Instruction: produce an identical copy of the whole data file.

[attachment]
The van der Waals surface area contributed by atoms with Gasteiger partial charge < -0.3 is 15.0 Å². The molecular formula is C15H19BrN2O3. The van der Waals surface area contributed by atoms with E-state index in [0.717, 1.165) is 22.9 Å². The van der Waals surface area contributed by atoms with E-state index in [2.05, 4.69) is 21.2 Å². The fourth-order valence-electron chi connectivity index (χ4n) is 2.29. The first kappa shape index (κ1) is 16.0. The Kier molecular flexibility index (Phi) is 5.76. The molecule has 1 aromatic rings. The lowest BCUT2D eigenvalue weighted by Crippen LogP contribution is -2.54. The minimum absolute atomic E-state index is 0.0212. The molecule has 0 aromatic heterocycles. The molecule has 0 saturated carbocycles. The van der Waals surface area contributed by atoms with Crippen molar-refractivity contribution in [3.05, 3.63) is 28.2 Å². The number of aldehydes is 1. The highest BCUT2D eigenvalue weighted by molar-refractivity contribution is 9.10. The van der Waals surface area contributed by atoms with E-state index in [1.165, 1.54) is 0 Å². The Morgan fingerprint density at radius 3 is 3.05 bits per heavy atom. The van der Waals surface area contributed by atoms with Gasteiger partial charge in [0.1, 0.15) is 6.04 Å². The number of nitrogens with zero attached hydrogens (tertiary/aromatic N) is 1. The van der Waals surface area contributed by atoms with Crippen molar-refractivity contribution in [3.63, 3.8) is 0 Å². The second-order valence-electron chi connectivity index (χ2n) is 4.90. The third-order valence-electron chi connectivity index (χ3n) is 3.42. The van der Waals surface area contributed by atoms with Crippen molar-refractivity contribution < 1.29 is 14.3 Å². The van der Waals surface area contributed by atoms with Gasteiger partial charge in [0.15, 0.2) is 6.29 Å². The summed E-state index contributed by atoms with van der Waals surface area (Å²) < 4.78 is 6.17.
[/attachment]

The van der Waals surface area contributed by atoms with Gasteiger partial charge < -0.3 is 15.0 Å². The molecular formula is C15H19BrN2O3. The van der Waals surface area contributed by atoms with E-state index in [0.717, 1.165) is 22.9 Å². The van der Waals surface area contributed by atoms with E-state index in [2.05, 4.69) is 21.2 Å². The fourth-order valence-electron chi connectivity index (χ4n) is 2.29. The first kappa shape index (κ1) is 16.0. The Kier molecular flexibility index (Phi) is 5.76. The molecule has 1 aromatic rings. The lowest BCUT2D eigenvalue weighted by Crippen LogP contribution is -2.54. The minimum absolute atomic E-state index is 0.0212. The molecule has 0 aromatic heterocycles. The molecule has 0 saturated carbocycles. The van der Waals surface area contributed by atoms with Crippen molar-refractivity contribution in [3.05, 3.63) is 28.2 Å². The number of aldehydes is 1. The highest BCUT2D eigenvalue weighted by molar-refractivity contribution is 9.10. The van der Waals surface area contributed by atoms with E-state index in [1.165, 1.54) is 0 Å². The Morgan fingerprint density at radius 3 is 3.05 bits per heavy atom. The van der Waals surface area contributed by atoms with Gasteiger partial charge in [0.1, 0.15) is 6.04 Å². The number of nitrogens with zero attached hydrogens (tertiary/aromatic N) is 1. The van der Waals surface area contributed by atoms with Crippen molar-refractivity contribution in [3.63, 3.8) is 0 Å². The second-order valence-electron chi connectivity index (χ2n) is 4.90. The third-order valence-electron chi connectivity index (χ3n) is 3.42. The van der Waals surface area contributed by atoms with Crippen molar-refractivity contribution < 1.29 is 14.3 Å². The van der Waals surface area contributed by atoms with Gasteiger partial charge in [0.15, 0.2) is 6.29 Å². The summed E-state index contributed by atoms with van der Waals surface area (Å²) < 4.78 is 6.17.